Ahh, the 1970s. What a decade. The fall of Heath and Callaghan. The rise of Thatcher. The Winter of Discontent. Saltley Coke Works. Grunwick. British Leyland. Hot pants, flares, glam rock, Reg Prentice…
No doubt all of these are familiar, especially Reg Prentice. Of course, there may be some millennials whose education failed to include poor Reg. You could look him up in Wikipedia. Or just keep reading.
Reg Prentice was MP for Newham North East. Newham was that bit of London that commuters from Essex passed through to get to their jobs in the City. Some of their trains never stopped there. It was not quite the ‘inner city’, being east of Tower Hamlets. But enough geography.
The constituency was a rock-solid Labour seat, one of those places where Labour votes were weighed instead of counted. Prentice was Education Secretary in Harold Wilson’s minority government. A Labour MP in a safe seat, he had a job for life.
Unfortunately for him, his Constituency Labour Party disagreed. They seemed to believe that instead of representing his constituents, he should be a delegate for the activists of the party and represent their views. This was a time when the ‘soft’ Left in London was being overthrown by extremists, a process that reached its zenith with the internal party coup that toppled the victor of the 1981 GLC election and replaced him with Ken Livingstone.
Prentice had a deselection battle with the extremists in his local party. He lost. Rather than go quietly muttering into the dark, Prentice did something quite novel in post-war politics.
Forty years ago, Prentice crossed the floor and joined the Conservatives.
He was selected for a safe Conservative seat for the 1979 election, where he increased the majority by over 10,000 votes. He went on to serve as a Conservative minister in Margaret Thatcher’s first government until ill-health forced him to return to the back benches. All this shows is that you can’t keep a good man down. Serving in one government, enduring deselection, crossing the floor, obtaining a safe seat, and then serving in the succeeding government surely demonstrates political ability and talent of the highest calibre.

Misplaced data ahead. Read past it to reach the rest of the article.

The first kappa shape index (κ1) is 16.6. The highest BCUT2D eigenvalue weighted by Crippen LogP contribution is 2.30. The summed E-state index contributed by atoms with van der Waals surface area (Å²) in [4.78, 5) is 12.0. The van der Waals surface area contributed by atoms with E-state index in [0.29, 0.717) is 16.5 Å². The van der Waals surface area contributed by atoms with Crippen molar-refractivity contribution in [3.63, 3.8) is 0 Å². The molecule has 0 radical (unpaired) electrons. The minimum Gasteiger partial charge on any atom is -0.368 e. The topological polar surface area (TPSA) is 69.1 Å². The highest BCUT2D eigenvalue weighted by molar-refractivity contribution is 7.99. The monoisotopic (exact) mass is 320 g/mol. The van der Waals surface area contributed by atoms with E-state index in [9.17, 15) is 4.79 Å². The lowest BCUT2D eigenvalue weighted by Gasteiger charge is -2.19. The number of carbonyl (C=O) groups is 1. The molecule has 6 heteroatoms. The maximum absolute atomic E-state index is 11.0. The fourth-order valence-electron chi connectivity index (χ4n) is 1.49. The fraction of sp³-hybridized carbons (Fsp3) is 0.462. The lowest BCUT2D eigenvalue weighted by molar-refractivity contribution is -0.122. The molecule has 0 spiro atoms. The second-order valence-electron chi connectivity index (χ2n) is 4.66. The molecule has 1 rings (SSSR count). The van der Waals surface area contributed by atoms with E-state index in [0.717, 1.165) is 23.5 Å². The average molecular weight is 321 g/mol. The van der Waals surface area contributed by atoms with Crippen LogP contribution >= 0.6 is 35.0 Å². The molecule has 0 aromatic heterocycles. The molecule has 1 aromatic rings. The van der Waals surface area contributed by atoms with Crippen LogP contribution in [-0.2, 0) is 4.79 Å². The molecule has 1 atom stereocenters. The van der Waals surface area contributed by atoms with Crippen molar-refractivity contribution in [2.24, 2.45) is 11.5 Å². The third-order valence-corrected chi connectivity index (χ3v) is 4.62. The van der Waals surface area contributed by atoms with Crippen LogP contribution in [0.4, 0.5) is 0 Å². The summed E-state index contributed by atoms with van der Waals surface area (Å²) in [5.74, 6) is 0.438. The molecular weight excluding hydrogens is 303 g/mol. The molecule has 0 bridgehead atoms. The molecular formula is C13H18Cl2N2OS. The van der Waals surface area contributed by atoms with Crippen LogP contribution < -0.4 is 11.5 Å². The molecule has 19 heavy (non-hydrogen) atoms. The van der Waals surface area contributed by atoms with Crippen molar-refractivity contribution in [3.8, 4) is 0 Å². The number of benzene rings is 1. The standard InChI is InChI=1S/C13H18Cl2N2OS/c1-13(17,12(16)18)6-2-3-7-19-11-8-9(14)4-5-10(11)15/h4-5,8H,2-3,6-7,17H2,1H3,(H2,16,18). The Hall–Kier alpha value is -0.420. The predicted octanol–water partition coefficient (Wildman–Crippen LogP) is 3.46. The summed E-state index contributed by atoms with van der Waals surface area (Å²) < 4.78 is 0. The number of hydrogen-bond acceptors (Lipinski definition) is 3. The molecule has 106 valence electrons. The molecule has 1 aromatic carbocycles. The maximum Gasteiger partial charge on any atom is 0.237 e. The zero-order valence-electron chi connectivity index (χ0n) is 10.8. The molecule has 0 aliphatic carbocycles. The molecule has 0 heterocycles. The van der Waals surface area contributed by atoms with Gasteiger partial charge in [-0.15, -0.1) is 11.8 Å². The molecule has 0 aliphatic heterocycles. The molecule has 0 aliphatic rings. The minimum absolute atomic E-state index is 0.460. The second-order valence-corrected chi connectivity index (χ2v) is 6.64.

Reg Prentice retired from the Commons in 1987, when he was knighted. In 1992 he received a life peerage. Not bad, not bad at all.
Why is this important now? Well, Prentice’s troubles started in 1975 when he was deselected by his local Labour Party. Six years later the national party split with the formation of the SDP as left-wing infiltration continued unabated. There is now renewed talk of deselections of Labour moderates by left-wing activists.
Labour MPs on the hit-list could look to Reg Prentice’s example and cross the floor. What’s the worst that could happen? Mrs May has made a cross-party appeal for contributions to the Brexit process. If Labour MPs are already feeling rejected by their local activists, they will have little to lose. The SDP, after an initial burst of interest, did not achieve its promise in the 1983 general election to ‘break the mould of British politics’, so a breakaway party is increasingly unlikely, especially with a return to two-party politics. Crossing the floor to get away from the attacks from their own side makes sense.
If any anti-Corbyn Labour MPs are tired of enduring the increasingly unfriendly environment from their side of British politics, and especially from with their own CLPs, they really have nothing to lose by crossing the floor, since they will be out of a job by 2022 anyway. After crossing, the attacks won’t go away, but at least the person would be among new and supportive friends. Mrs May is advocating a form of social democracy well to the left of the Conservative government in which Reg Prentice served as a minister. Being a new Tory MP might be a good fit, once all the socialist opprobrium and hyperbole that routinely falls unchallenged on the Tories is stripped away.
For a Labour MP, crossing the floor to join the Conservatives may now appear an outrageous concept. But at the beginning of 2015 so was the idea of Jeremy Corbyn leading the Labour Party. Reg Prentice’s career shows what can be done. Does any current Labour MP have the talent and ability to follow him?